Last night, President Obama delivered the annual State of the Union. Unsurprisingly, the speech covered a variety of topics ranging from foreign affairs to civil rights to climate change. While these issues may ultimately have little impact on the insurance industry or risk management, there were two topics raised that could be of significant interest.
The first relates to tax reform:
“As Americans, we don’t mind paying our fair share of taxes, as long as everybody else does, too. But for far too long, lobbyists have rigged the tax code with loopholes that let some corporations pay nothing while others pay full freight. They’ve riddled it with giveaways the superrich don’t need, denying a break to middle class families who do,” Obama said.
For the past few years, the Obama administration’s annual budget proposal has included a measure that would deny a tax deduction for certain reinsurance premiums paid to foreign-based affiliates by domestic insurers. While the administration and some members of Congress deem this deduction a “loophole,” it is actually a commonly used and effective risk management tool. Doing away with this particular “loophole” would force the industry as a whole to reduce the size and scope of its U.S. offerings. A previous economic impact study found that this proposal would reduce the net supply of reinsurance in the United States by 20%, thus increasing prices by $11 to $13 billion annually for the same coverage. If Congress does take up comprehensive tax reform, this is certainly an initiative that many in the industry will need to keep an eye on.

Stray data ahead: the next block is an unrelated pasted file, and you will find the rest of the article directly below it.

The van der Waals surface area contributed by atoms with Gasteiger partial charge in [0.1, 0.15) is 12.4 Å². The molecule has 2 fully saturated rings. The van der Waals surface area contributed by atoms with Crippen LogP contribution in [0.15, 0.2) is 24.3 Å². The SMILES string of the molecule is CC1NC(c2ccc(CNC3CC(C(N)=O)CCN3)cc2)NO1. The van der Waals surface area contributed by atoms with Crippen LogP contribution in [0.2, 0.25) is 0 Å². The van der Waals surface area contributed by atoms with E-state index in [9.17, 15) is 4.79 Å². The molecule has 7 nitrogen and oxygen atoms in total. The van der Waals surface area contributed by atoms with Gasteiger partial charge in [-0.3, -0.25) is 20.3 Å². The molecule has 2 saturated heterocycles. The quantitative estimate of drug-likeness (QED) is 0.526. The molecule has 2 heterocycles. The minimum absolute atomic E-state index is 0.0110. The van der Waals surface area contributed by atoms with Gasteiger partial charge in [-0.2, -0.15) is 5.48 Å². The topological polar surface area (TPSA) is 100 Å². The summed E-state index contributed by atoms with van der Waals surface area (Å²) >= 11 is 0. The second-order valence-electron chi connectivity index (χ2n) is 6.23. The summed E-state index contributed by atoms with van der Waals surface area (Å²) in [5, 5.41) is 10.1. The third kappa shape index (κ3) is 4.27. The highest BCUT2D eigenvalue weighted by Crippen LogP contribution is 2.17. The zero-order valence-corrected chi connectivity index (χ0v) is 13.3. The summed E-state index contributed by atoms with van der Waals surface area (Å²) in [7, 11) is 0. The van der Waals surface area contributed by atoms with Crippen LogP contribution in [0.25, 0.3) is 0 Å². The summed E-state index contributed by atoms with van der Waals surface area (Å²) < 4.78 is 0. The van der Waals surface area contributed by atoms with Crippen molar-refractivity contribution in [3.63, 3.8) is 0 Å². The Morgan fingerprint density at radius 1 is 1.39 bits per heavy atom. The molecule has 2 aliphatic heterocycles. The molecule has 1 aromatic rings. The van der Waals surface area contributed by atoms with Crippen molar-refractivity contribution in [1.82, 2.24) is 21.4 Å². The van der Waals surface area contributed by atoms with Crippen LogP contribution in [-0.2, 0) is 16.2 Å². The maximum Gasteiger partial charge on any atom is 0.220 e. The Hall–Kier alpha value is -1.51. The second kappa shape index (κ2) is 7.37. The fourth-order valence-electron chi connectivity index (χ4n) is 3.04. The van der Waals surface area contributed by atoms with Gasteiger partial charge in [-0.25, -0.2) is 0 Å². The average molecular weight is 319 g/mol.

The other issue is cybersecurity:
“And tonight, I urge this Congress to finally pass the legislation we need to better meet the evolving threat of cyberattacks, combat identity theft, and protect our children’s information. If we don’t act, we’ll leave our nation and our economy vulnerable. If we do, we can continue to protect the technologies that have unleashed untold opportunities for people around the globe,” the president said.
Cybersecurity and the management of cyberrisks is certainly one of the hottest topics in the industry. While it remains unclear what proposed legislation will look like, we will almost certainly see at least one major piece of cybersecurity legislation introduced in the next few months. Previous efforts have focused on information-sharing. With the number of attacks and damage inflicted only increasing, however, it is quite possible that new legislation may be even broader in scope.
It is also important to note that simply including something in a State of the Union address does not always translate into real action. It is quite possible that tax reform will get tabled again as various factions are unable to agree. It’s also possible that Congress will be unable to come up with a cybersecurity bill that achieves many of its goals without undermining the privacy or personal security of individuals. It is, however, an overview of the administration’s priorities for the coming year, and that does still carry some weight.